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Kicking Roboburgh into High Gear in 2019

Home to tech allstars like Uber, Bosch and Disney Research as well as institutions like Carnegie Mellon and the ARM institute, Pittsburgh’s reputation as one of the top robotics research hubs in the U.S. is getting more and more deserved. To support this, the Robotic Industries Association (RIA), the industry’s trade organization, has recently announced a strategic partnership with Pittsburgh Robotics Network (PRN), a grassroots organization that aims to elevate awareness of the burgeoning robotics industry in the Pittsburgh area. “Pittsburgh has a rich history in robotics and automation,” said RIA president, Jeff Burnstein. “We’re excited to partner with the Pittsburgh Robotics Network to e

Keeping Pace with Rising Wages!

Today’s recruiting challenges are rapidly leading to real time, in-house, employee adjustments! Your existing workforce is very aware of the wage inflation strategies being used to attract new employees. Whether or not it is true for your organization, the perception exists and will become a real issue when the next performance review time arrives. At the beginning of each year, employers typically ask for industry specific survey data that can provide benchmark wage ranges for various jobs. These requests traditionally focus on existing workforce incumbents and align with growth rates in the targeted industry segment. For 2019, it may be more effective to benchmark new hire wage rates, and

Buy Local: Why Small Business Owners Must Practice What They Preach

You've asked your customers to buy local, and you should buy local too. Business-to-business (B2B) purchases can have a ripple effect on the small business community. Here are four factors to keep in mind when choosing how to spend your business dollars. Small businesses often advocate for consumers to buy local, and the message seems to have caught on. In 2016, SCORE, a nonprofit resource partner with the U.S. Small Business Administration, reported that 90 percent of Americans shop at small businesses at least once a week thanks to their convenience, unique inventory and stellar customer service. These consumers' purchases go a long way toward growing communities and creating jobs, but whe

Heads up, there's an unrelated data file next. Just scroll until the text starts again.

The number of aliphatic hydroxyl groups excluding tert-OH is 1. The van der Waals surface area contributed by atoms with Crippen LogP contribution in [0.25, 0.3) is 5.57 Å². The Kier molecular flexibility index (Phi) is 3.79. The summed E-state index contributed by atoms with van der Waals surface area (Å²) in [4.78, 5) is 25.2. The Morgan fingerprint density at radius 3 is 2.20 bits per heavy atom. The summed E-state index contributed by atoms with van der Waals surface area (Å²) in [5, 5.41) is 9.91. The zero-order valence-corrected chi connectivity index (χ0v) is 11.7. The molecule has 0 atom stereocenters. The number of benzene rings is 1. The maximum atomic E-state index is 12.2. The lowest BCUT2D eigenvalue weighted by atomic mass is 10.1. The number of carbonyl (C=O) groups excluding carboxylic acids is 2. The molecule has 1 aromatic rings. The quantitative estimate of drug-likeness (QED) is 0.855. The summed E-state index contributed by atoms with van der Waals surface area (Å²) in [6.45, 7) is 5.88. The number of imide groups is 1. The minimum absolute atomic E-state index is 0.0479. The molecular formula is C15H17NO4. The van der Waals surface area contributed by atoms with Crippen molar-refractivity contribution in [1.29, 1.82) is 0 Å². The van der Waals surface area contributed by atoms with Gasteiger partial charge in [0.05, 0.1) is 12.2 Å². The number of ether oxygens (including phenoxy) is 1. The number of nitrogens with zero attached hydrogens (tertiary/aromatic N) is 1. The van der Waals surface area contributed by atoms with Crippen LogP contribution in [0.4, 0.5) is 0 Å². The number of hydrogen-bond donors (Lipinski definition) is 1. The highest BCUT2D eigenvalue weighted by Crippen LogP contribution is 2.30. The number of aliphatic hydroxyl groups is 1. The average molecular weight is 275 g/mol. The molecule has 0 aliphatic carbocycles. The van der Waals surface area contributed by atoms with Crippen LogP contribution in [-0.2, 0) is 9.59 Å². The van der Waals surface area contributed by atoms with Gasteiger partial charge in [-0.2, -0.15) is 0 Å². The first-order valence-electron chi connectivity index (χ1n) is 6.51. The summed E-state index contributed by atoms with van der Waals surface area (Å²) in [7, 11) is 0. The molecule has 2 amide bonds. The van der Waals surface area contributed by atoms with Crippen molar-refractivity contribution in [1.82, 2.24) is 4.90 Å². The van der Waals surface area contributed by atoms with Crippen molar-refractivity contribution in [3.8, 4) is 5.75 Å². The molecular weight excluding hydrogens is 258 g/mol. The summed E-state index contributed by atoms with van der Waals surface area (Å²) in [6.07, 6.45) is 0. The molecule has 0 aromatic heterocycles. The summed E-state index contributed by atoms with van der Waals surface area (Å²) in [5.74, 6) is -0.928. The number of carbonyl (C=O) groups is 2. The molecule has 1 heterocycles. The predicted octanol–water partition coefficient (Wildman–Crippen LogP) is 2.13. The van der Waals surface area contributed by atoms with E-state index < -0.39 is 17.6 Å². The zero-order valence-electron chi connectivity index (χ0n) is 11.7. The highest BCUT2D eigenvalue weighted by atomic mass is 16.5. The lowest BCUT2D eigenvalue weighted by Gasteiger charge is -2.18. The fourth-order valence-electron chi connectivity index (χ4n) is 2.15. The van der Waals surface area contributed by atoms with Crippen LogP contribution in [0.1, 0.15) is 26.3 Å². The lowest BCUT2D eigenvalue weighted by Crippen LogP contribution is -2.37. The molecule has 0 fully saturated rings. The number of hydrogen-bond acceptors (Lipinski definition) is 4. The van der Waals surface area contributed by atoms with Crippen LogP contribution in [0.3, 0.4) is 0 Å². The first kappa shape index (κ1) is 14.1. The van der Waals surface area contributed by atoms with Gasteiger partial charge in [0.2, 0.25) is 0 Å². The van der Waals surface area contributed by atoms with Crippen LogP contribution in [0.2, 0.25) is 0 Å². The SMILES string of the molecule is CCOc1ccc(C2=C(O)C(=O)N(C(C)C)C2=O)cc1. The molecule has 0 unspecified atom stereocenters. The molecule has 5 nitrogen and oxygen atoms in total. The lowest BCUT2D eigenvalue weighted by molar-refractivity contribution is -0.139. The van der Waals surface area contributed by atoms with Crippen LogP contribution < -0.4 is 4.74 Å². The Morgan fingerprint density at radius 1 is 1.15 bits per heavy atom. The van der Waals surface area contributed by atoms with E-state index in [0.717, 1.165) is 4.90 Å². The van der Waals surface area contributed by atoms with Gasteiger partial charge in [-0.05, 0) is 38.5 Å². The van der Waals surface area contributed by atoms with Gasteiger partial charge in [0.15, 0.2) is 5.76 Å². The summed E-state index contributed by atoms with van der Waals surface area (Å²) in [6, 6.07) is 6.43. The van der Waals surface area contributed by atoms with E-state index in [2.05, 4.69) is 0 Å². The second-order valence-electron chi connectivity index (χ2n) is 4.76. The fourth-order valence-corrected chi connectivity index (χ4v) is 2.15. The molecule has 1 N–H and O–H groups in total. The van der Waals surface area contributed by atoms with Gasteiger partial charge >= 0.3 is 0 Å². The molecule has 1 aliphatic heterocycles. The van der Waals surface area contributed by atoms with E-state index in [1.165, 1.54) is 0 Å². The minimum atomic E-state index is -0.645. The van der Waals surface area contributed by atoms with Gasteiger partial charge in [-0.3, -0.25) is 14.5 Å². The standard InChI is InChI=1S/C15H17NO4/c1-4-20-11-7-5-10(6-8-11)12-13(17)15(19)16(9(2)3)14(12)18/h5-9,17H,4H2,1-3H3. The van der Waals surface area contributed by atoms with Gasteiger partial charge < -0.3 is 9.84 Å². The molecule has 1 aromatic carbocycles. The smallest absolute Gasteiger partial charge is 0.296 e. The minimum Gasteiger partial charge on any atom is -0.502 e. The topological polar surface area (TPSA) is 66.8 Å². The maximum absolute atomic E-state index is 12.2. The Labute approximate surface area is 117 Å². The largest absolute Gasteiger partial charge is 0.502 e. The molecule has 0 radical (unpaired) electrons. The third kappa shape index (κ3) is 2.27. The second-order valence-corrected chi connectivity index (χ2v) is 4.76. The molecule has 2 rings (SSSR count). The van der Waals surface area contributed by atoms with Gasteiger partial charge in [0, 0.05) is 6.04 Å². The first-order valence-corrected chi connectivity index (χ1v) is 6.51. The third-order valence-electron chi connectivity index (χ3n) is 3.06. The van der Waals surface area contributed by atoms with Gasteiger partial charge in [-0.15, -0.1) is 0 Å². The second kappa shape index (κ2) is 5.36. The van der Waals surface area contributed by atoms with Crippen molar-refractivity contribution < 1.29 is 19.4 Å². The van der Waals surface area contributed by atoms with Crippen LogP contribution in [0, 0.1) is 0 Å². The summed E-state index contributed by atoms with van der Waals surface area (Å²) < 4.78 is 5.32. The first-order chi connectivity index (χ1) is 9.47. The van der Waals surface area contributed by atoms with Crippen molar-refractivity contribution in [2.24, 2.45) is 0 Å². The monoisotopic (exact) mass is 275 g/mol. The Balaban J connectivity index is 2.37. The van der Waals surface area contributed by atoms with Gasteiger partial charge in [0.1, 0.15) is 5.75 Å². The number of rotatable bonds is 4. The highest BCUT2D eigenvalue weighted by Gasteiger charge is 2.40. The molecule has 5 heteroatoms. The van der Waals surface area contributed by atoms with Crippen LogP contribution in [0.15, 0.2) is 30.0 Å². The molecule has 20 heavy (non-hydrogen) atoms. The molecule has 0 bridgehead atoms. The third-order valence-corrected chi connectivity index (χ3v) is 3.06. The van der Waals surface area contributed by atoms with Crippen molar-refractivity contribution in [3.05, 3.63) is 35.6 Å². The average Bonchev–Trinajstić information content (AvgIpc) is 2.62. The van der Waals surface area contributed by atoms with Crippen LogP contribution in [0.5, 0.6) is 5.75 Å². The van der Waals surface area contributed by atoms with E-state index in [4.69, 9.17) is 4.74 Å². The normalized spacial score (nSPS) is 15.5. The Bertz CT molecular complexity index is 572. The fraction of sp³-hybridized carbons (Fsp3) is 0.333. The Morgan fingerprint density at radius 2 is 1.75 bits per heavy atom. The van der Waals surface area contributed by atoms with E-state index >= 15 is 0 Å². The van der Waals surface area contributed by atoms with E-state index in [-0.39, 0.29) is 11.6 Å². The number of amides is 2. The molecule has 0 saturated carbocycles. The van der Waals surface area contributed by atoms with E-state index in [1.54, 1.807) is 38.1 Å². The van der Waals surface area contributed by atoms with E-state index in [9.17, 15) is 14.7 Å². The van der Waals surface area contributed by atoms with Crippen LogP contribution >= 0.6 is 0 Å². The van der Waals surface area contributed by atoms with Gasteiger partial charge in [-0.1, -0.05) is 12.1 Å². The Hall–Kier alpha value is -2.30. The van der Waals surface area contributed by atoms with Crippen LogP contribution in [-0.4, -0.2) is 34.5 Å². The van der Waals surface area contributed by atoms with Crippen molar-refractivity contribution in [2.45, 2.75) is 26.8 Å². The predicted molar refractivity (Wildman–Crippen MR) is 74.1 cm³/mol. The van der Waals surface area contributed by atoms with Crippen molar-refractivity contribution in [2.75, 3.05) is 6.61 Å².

Governor Wolf’s Budget Goal: Create ‘Strongest Workforce in the Nation’

Harrisburg, PA – Bold and sensible plan will rebuild Pennsylvania’s economy and prioritize skills training from birth to retirement. With the commonwealth on a comeback, Governor Tom Wolf today outlined in his 2019-20 budget address a bold plan to move the commonwealth forward by building the strongest workforce in the nation that drives the strongest economy. With a comprehensive package of programs and an overhaul of policies, the Statewide Workforce, Education, and Accountability Program will provide opportunities for Pennsylvanians from birth to retirement. “Today, I present a comprehensive plan to help grow our economy by continuing to invest in our workforce,” said Governor Wolf. “This

Oat Foundry, the Local Company Reviving Split Flap Displays

An idea that stemmed from a college thesis project has grown into a national and international success in product development. Oat Foundry is an engineering design and product development company; this group of engineers solve problems by building machines for brands and companies. Their slogan, “We Build Cool Stuff,” sums up their mission. Founder and chief executive officer Mark Kuhn has never had an engineering job outside of Oat Foundry. During his sophomore year at Drexel University he made the decision to become an entrepreneur. “[My mission is to] grow. Grow in ways that we start to look at making things that make people’s lives better, making things that make the world better,” he ex